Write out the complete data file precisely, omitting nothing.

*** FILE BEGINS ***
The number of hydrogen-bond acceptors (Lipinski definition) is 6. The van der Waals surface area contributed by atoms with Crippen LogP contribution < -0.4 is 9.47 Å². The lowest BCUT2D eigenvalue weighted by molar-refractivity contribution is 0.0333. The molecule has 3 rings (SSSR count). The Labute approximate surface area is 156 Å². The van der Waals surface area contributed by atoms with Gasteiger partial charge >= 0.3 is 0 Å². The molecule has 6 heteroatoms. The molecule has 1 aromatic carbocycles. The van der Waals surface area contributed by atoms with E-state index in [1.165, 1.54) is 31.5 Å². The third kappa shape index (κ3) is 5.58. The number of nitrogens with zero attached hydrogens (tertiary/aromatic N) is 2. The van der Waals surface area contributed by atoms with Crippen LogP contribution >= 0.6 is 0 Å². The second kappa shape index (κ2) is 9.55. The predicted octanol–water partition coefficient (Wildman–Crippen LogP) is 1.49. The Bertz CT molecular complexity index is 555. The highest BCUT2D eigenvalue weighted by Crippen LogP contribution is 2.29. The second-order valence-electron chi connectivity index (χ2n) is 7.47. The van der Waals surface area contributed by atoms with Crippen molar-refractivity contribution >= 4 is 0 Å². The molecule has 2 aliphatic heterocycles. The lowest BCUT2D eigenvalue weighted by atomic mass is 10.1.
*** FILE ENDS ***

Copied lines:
The number of hydrogen-bond acceptors (Lipinski definition) is 6. The van der Waals surface area contributed by atoms with Crippen LogP contribution < -0.4 is 9.47 Å². The lowest BCUT2D eigenvalue weighted by molar-refractivity contribution is 0.0333. The molecule has 3 rings (SSSR count). The Labute approximate surface area is 156 Å². The van der Waals surface area contributed by atoms with Gasteiger partial charge >= 0.3 is 0 Å². The molecule has 6 heteroatoms. The molecule has 1 aromatic carbocycles. The van der Waals surface area contributed by atoms with E-state index in [1.165, 1.54) is 31.5 Å². The third kappa shape index (κ3) is 5.58. The number of nitrogens with zero attached hydrogens (tertiary/aromatic N) is 2. The van der Waals surface area contributed by atoms with Crippen LogP contribution >= 0.6 is 0 Å². The second kappa shape index (κ2) is 9.55. The predicted octanol–water partition coefficient (Wildman–Crippen LogP) is 1.49. The Bertz CT molecular complexity index is 555. The highest BCUT2D eigenvalue weighted by Crippen LogP contribution is 2.29. The second-order valence-electron chi connectivity index (χ2n) is 7.47. The van der Waals surface area contributed by atoms with Crippen molar-refractivity contribution >= 4 is 0 Å². The molecule has 2 aliphatic heterocycles. The lowest BCUT2D eigenvalue weighted by atomic mass is 10.1.